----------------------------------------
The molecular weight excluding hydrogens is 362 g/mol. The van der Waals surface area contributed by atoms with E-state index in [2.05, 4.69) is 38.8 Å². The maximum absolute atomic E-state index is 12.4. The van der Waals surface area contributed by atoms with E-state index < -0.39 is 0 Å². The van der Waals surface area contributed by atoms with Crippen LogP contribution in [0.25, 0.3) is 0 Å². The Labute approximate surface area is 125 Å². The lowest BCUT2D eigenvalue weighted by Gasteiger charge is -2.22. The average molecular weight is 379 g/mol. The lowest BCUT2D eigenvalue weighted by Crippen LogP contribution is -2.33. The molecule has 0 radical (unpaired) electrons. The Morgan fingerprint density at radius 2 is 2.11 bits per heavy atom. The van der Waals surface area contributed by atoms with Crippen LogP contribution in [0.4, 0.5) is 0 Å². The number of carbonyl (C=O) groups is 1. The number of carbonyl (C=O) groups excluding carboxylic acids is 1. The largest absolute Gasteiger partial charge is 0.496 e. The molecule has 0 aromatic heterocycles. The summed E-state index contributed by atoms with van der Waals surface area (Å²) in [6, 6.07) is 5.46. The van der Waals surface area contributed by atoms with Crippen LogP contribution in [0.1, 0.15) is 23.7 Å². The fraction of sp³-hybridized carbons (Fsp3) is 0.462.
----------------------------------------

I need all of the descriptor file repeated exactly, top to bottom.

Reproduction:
The molecular weight excluding hydrogens is 362 g/mol. The van der Waals surface area contributed by atoms with E-state index in [2.05, 4.69) is 38.8 Å². The maximum absolute atomic E-state index is 12.4. The van der Waals surface area contributed by atoms with E-state index < -0.39 is 0 Å². The van der Waals surface area contributed by atoms with Crippen LogP contribution in [0.25, 0.3) is 0 Å². The Labute approximate surface area is 125 Å². The lowest BCUT2D eigenvalue weighted by Gasteiger charge is -2.22. The average molecular weight is 379 g/mol. The lowest BCUT2D eigenvalue weighted by Crippen LogP contribution is -2.33. The molecule has 0 radical (unpaired) electrons. The Morgan fingerprint density at radius 2 is 2.11 bits per heavy atom. The van der Waals surface area contributed by atoms with Crippen LogP contribution in [0.4, 0.5) is 0 Å². The number of carbonyl (C=O) groups is 1. The number of carbonyl (C=O) groups excluding carboxylic acids is 1. The largest absolute Gasteiger partial charge is 0.496 e. The molecule has 0 aromatic heterocycles. The summed E-state index contributed by atoms with van der Waals surface area (Å²) in [6, 6.07) is 5.46. The van der Waals surface area contributed by atoms with Crippen LogP contribution in [0.1, 0.15) is 23.7 Å². The fraction of sp³-hybridized carbons (Fsp3) is 0.462.